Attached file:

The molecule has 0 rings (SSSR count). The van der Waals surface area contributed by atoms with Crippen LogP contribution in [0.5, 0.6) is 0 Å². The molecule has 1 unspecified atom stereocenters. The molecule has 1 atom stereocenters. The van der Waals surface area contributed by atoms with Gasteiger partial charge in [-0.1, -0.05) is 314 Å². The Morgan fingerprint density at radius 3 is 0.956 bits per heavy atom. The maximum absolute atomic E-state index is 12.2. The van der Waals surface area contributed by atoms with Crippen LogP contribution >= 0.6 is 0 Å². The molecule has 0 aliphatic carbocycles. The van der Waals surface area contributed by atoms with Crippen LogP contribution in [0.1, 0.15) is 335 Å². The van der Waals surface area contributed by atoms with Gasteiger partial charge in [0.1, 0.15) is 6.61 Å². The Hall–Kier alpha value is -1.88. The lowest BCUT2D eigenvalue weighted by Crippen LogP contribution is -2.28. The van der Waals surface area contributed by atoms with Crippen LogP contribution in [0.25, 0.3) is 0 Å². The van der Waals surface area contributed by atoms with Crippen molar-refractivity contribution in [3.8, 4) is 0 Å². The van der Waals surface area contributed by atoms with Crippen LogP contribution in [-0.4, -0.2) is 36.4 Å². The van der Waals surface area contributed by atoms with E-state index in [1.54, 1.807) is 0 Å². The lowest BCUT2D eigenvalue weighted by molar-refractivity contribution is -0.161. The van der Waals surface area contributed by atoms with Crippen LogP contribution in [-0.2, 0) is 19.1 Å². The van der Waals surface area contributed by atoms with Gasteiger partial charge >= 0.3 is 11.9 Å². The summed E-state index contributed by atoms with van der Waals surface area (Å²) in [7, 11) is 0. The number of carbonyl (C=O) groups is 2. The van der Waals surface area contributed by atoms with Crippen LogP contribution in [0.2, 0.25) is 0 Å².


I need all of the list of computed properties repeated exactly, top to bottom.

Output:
The molecule has 0 rings (SSSR count). The van der Waals surface area contributed by atoms with Crippen LogP contribution in [0.5, 0.6) is 0 Å². The molecule has 1 unspecified atom stereocenters. The molecule has 1 atom stereocenters. The van der Waals surface area contributed by atoms with Gasteiger partial charge in [-0.1, -0.05) is 314 Å². The Morgan fingerprint density at radius 3 is 0.956 bits per heavy atom. The maximum absolute atomic E-state index is 12.2. The van der Waals surface area contributed by atoms with Crippen LogP contribution >= 0.6 is 0 Å². The molecule has 0 aliphatic carbocycles. The van der Waals surface area contributed by atoms with Crippen LogP contribution in [0.1, 0.15) is 335 Å². The van der Waals surface area contributed by atoms with Gasteiger partial charge in [0.1, 0.15) is 6.61 Å². The Hall–Kier alpha value is -1.88. The lowest BCUT2D eigenvalue weighted by Crippen LogP contribution is -2.28. The van der Waals surface area contributed by atoms with Crippen LogP contribution in [0.25, 0.3) is 0 Å². The van der Waals surface area contributed by atoms with Crippen molar-refractivity contribution in [3.8, 4) is 0 Å². The van der Waals surface area contributed by atoms with Crippen LogP contribution in [-0.4, -0.2) is 36.4 Å². The van der Waals surface area contributed by atoms with E-state index in [1.54, 1.807) is 0 Å². The lowest BCUT2D eigenvalue weighted by molar-refractivity contribution is -0.161. The van der Waals surface area contributed by atoms with Crippen LogP contribution in [-0.2, 0) is 19.1 Å². The van der Waals surface area contributed by atoms with Gasteiger partial charge >= 0.3 is 11.9 Å². The summed E-state index contributed by atoms with van der Waals surface area (Å²) in [7, 11) is 0. The number of carbonyl (C=O) groups is 2. The van der Waals surface area contributed by atoms with Crippen LogP contribution in [0.2, 0.25) is 0 Å².